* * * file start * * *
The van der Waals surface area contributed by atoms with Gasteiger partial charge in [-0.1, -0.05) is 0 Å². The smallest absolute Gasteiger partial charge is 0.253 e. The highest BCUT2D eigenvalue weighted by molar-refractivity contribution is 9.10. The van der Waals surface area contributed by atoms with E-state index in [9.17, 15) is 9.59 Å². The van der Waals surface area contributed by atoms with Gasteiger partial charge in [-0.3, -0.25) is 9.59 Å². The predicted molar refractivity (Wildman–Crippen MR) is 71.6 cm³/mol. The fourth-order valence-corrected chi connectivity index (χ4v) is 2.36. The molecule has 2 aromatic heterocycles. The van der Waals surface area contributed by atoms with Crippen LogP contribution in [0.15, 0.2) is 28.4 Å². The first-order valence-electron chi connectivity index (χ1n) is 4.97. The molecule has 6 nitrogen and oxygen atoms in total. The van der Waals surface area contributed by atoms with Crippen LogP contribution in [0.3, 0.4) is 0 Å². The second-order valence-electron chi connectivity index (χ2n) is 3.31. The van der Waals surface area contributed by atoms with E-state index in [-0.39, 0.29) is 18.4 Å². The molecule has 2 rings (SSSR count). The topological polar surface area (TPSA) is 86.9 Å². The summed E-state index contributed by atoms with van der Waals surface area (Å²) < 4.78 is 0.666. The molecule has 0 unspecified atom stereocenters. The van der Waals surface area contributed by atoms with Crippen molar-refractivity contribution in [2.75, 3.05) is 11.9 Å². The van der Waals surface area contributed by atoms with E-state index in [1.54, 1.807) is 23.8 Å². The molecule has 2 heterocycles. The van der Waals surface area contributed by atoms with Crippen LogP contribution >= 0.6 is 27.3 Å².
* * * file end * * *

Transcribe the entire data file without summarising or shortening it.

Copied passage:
The van der Waals surface area contributed by atoms with Gasteiger partial charge in [-0.1, -0.05) is 0 Å². The smallest absolute Gasteiger partial charge is 0.253 e. The highest BCUT2D eigenvalue weighted by molar-refractivity contribution is 9.10. The van der Waals surface area contributed by atoms with E-state index in [9.17, 15) is 9.59 Å². The van der Waals surface area contributed by atoms with Gasteiger partial charge in [-0.3, -0.25) is 9.59 Å². The predicted molar refractivity (Wildman–Crippen MR) is 71.6 cm³/mol. The fourth-order valence-corrected chi connectivity index (χ4v) is 2.36. The molecule has 2 aromatic heterocycles. The van der Waals surface area contributed by atoms with Crippen LogP contribution in [0.15, 0.2) is 28.4 Å². The first-order valence-electron chi connectivity index (χ1n) is 4.97. The molecule has 6 nitrogen and oxygen atoms in total. The van der Waals surface area contributed by atoms with Crippen LogP contribution in [0.3, 0.4) is 0 Å². The second-order valence-electron chi connectivity index (χ2n) is 3.31. The van der Waals surface area contributed by atoms with E-state index in [-0.39, 0.29) is 18.4 Å². The molecule has 2 rings (SSSR count). The topological polar surface area (TPSA) is 86.9 Å². The summed E-state index contributed by atoms with van der Waals surface area (Å²) < 4.78 is 0.666. The molecule has 0 unspecified atom stereocenters. The van der Waals surface area contributed by atoms with Crippen molar-refractivity contribution in [2.75, 3.05) is 11.9 Å². The van der Waals surface area contributed by atoms with E-state index in [1.54, 1.807) is 23.8 Å². The molecule has 2 heterocycles. The van der Waals surface area contributed by atoms with Crippen LogP contribution >= 0.6 is 27.3 Å².